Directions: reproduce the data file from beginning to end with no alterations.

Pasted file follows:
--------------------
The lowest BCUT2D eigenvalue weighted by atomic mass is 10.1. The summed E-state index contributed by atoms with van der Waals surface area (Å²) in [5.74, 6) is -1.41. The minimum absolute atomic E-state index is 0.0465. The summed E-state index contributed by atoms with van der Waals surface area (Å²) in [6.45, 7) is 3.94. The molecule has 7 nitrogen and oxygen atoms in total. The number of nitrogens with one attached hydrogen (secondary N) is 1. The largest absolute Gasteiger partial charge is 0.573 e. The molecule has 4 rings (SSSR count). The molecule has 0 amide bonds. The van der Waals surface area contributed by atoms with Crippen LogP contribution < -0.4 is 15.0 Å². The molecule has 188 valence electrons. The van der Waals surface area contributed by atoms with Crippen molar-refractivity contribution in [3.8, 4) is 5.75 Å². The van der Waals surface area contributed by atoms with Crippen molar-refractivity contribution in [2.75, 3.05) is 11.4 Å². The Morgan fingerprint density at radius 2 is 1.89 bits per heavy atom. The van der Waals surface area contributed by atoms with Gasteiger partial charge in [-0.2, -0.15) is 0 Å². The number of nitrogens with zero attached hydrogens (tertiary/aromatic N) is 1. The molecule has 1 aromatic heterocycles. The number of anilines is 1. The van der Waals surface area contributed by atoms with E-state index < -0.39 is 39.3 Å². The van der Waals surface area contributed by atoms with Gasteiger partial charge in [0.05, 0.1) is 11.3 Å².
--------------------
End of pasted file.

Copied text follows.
The lowest BCUT2D eigenvalue weighted by atomic mass is 10.1. The summed E-state index contributed by atoms with van der Waals surface area (Å²) in [5.74, 6) is -1.41. The minimum absolute atomic E-state index is 0.0465. The summed E-state index contributed by atoms with van der Waals surface area (Å²) in [6.45, 7) is 3.94. The molecule has 7 nitrogen and oxygen atoms in total. The number of nitrogens with one attached hydrogen (secondary N) is 1. The largest absolute Gasteiger partial charge is 0.573 e. The molecule has 4 rings (SSSR count). The molecule has 0 amide bonds. The van der Waals surface area contributed by atoms with Crippen LogP contribution < -0.4 is 15.0 Å². The molecule has 188 valence electrons. The van der Waals surface area contributed by atoms with Crippen molar-refractivity contribution in [3.8, 4) is 5.75 Å². The van der Waals surface area contributed by atoms with Crippen molar-refractivity contribution in [2.75, 3.05) is 11.4 Å². The Morgan fingerprint density at radius 2 is 1.89 bits per heavy atom. The van der Waals surface area contributed by atoms with Gasteiger partial charge in [-0.2, -0.15) is 0 Å². The number of nitrogens with zero attached hydrogens (tertiary/aromatic N) is 1. The molecule has 1 aromatic heterocycles. The number of anilines is 1. The van der Waals surface area contributed by atoms with E-state index < -0.39 is 39.3 Å². The van der Waals surface area contributed by atoms with Gasteiger partial charge in [0.05, 0.1) is 11.3 Å².